The Carhullan Army
Britain is in a bad way.
Flooding, fuel shortages and overseas military commitments have taken their toll on the environment and the economy. Most of the population has been corralled into the cities; women have contraceptive copper coils inserted into them, and, humiliatingly, have to submit to random physical inspections to check that they have not removed them; food is rationed and restricted to overly salted or sweetened tinned food donated by the United States.
The Authority rules most of the country, restricting the movement of the populace and marking down as Unofficial any citizens who choose to live beyond their boundaries. One group of women in northern England has done just that, removing themselves from the administrative centre of Rith to set up a self-sufficient community on the farm of Carhullan, perched high in the remote wind-blasted fells.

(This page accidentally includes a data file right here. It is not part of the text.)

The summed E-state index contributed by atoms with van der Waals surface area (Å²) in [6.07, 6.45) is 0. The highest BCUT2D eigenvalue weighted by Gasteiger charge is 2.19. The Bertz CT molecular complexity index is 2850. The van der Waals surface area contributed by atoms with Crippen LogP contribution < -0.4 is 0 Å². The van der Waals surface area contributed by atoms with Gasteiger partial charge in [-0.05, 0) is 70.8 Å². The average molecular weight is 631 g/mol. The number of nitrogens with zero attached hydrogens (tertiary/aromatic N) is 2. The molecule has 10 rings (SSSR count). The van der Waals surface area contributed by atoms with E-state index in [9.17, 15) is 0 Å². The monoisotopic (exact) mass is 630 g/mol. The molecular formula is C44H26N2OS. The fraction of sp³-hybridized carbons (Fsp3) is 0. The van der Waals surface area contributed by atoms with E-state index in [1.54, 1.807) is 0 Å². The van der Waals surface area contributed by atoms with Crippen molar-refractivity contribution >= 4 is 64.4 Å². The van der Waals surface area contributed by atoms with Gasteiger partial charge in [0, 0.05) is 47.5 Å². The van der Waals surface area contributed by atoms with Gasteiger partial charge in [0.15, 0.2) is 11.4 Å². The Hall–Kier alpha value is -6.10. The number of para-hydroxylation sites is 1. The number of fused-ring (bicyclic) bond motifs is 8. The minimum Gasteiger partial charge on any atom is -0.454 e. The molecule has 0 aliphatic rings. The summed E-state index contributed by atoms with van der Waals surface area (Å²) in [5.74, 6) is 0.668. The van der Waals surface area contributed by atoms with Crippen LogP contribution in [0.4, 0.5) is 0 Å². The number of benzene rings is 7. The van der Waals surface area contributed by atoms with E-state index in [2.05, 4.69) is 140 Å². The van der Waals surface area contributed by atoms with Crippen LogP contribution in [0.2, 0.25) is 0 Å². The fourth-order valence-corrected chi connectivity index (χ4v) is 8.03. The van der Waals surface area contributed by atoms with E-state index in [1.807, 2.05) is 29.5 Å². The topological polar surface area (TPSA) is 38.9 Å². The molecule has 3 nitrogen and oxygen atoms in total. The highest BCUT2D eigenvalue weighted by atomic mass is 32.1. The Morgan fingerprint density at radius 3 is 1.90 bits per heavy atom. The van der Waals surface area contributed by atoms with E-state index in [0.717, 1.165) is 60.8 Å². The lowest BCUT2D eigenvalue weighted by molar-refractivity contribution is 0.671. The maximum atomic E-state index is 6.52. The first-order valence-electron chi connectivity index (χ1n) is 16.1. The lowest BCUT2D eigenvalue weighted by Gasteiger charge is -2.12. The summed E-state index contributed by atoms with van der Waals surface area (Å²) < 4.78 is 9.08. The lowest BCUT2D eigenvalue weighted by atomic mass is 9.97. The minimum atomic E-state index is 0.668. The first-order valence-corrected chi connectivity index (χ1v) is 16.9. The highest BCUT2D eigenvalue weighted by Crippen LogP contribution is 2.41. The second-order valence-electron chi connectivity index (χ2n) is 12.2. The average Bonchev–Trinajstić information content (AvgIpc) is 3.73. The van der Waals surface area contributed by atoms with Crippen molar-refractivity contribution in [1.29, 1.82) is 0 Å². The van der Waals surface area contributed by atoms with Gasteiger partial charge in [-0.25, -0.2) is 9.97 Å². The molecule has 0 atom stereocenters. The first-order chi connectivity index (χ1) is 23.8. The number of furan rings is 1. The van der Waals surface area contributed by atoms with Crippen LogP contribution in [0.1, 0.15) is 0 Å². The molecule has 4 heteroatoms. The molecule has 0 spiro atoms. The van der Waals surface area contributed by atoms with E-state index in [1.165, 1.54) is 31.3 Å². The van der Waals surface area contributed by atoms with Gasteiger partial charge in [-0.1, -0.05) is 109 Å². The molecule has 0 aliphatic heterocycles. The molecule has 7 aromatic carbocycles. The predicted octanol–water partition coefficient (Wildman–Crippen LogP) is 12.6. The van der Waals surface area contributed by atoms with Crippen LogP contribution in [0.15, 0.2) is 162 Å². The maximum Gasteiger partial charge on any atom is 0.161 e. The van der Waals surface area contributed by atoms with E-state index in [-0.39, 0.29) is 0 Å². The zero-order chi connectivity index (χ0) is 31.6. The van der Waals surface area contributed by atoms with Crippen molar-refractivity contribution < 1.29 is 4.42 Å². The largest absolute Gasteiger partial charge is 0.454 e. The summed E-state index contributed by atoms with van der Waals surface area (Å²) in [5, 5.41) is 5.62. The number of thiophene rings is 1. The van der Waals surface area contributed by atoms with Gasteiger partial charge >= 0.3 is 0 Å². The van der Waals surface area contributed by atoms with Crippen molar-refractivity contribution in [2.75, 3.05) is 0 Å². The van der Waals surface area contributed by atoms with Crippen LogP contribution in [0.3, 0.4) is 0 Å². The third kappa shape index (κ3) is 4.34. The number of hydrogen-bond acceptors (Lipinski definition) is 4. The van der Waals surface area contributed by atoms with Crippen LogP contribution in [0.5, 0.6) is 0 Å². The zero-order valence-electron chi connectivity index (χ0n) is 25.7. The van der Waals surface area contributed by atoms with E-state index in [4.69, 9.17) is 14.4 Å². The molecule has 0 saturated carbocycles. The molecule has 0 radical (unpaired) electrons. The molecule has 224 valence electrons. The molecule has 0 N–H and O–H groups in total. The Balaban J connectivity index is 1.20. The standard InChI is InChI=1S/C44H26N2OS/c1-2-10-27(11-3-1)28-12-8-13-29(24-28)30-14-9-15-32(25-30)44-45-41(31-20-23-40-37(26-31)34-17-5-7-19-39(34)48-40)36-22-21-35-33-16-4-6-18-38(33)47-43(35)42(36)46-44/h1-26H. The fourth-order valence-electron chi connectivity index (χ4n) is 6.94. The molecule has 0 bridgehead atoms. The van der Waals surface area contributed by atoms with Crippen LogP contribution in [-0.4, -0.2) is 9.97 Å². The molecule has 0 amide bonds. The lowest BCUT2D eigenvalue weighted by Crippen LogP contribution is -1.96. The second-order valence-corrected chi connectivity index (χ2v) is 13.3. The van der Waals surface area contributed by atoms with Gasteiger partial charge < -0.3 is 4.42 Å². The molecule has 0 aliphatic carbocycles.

The narrator of the novel, known simply as Sister, decides to leave her drab existence in Rith. Her carefully hoarded newspaper clippings about the Carhullan commune and its charismatic leaders Jackie and Veronique inspire her to escape from the city in search of the women. Her welcome, when she finally arrives, is not the one she was expecting.
Sarah Hall writes beautifully captures the Cumbrian landscape and brutally realises her dystopian setting. Ultimately, the Carhullan women are definitely, vitally, female, but what makes them strong is their willpower, and their story is both full-blooded, compelling and real.